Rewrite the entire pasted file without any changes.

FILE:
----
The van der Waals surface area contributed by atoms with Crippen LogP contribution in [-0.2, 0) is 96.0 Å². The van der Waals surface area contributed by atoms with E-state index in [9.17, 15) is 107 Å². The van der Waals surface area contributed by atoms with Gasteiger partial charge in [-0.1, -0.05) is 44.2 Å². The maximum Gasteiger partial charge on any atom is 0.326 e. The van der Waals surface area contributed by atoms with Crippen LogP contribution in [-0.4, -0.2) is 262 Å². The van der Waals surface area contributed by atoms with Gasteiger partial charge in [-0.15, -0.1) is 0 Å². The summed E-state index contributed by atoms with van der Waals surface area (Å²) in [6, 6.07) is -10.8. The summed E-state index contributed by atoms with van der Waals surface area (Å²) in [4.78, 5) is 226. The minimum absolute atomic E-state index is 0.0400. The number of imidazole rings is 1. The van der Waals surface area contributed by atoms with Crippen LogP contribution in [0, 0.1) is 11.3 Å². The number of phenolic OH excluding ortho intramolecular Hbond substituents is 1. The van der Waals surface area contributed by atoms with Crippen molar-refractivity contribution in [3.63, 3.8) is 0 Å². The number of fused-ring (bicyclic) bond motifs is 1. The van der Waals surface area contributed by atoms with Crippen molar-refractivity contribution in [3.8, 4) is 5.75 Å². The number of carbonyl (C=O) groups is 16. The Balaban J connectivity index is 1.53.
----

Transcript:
The van der Waals surface area contributed by atoms with Crippen LogP contribution in [-0.2, 0) is 96.0 Å². The van der Waals surface area contributed by atoms with E-state index in [9.17, 15) is 107 Å². The van der Waals surface area contributed by atoms with Gasteiger partial charge in [-0.1, -0.05) is 44.2 Å². The maximum Gasteiger partial charge on any atom is 0.326 e. The van der Waals surface area contributed by atoms with Crippen LogP contribution in [-0.4, -0.2) is 262 Å². The van der Waals surface area contributed by atoms with Gasteiger partial charge in [-0.15, -0.1) is 0 Å². The summed E-state index contributed by atoms with van der Waals surface area (Å²) in [6, 6.07) is -10.8. The summed E-state index contributed by atoms with van der Waals surface area (Å²) in [4.78, 5) is 226. The minimum absolute atomic E-state index is 0.0400. The number of imidazole rings is 1. The van der Waals surface area contributed by atoms with Crippen LogP contribution in [0, 0.1) is 11.3 Å². The number of phenolic OH excluding ortho intramolecular Hbond substituents is 1. The van der Waals surface area contributed by atoms with Crippen molar-refractivity contribution in [3.63, 3.8) is 0 Å². The number of fused-ring (bicyclic) bond motifs is 1. The van der Waals surface area contributed by atoms with Crippen molar-refractivity contribution in [3.8, 4) is 5.75 Å². The number of carbonyl (C=O) groups is 16. The Balaban J connectivity index is 1.53.